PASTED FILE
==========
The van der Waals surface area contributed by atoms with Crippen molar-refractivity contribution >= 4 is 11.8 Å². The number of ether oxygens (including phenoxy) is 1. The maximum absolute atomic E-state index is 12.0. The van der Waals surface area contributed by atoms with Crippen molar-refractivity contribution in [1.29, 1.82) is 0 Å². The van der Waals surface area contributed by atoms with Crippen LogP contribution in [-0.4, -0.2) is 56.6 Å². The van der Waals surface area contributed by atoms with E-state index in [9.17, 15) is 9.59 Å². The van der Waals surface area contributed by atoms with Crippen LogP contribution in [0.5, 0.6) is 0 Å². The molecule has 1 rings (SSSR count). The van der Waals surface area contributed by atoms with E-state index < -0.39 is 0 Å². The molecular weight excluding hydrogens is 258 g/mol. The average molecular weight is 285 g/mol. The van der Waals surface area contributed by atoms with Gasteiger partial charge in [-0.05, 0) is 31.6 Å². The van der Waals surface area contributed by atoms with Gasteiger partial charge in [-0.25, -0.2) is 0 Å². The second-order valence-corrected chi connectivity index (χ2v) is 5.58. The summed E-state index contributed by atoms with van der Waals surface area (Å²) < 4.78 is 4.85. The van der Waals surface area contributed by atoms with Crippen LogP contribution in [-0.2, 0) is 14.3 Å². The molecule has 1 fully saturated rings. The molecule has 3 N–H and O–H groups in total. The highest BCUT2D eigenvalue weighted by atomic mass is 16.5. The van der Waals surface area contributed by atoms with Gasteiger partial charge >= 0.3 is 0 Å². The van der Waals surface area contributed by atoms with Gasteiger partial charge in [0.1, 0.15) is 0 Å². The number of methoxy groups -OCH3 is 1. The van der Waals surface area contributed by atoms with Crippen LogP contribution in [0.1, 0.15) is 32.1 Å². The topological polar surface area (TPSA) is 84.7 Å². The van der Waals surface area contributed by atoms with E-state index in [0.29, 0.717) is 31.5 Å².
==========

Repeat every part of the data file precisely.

The van der Waals surface area contributed by atoms with Crippen molar-refractivity contribution >= 4 is 11.8 Å². The number of ether oxygens (including phenoxy) is 1. The maximum absolute atomic E-state index is 12.0. The van der Waals surface area contributed by atoms with Crippen molar-refractivity contribution in [1.29, 1.82) is 0 Å². The van der Waals surface area contributed by atoms with Crippen LogP contribution in [-0.4, -0.2) is 56.6 Å². The van der Waals surface area contributed by atoms with E-state index in [9.17, 15) is 9.59 Å². The van der Waals surface area contributed by atoms with Crippen LogP contribution in [0.5, 0.6) is 0 Å². The molecule has 1 rings (SSSR count). The van der Waals surface area contributed by atoms with E-state index < -0.39 is 0 Å². The molecular weight excluding hydrogens is 258 g/mol. The average molecular weight is 285 g/mol. The van der Waals surface area contributed by atoms with Gasteiger partial charge in [-0.05, 0) is 31.6 Å². The van der Waals surface area contributed by atoms with Gasteiger partial charge in [-0.25, -0.2) is 0 Å². The second-order valence-corrected chi connectivity index (χ2v) is 5.58. The summed E-state index contributed by atoms with van der Waals surface area (Å²) < 4.78 is 4.85. The van der Waals surface area contributed by atoms with Crippen LogP contribution in [-0.2, 0) is 14.3 Å². The molecule has 1 fully saturated rings. The molecule has 3 N–H and O–H groups in total. The highest BCUT2D eigenvalue weighted by atomic mass is 16.5. The van der Waals surface area contributed by atoms with Gasteiger partial charge >= 0.3 is 0 Å². The van der Waals surface area contributed by atoms with Gasteiger partial charge in [0.1, 0.15) is 0 Å². The number of methoxy groups -OCH3 is 1. The van der Waals surface area contributed by atoms with Crippen LogP contribution in [0.1, 0.15) is 32.1 Å². The topological polar surface area (TPSA) is 84.7 Å². The van der Waals surface area contributed by atoms with E-state index in [0.29, 0.717) is 31.5 Å².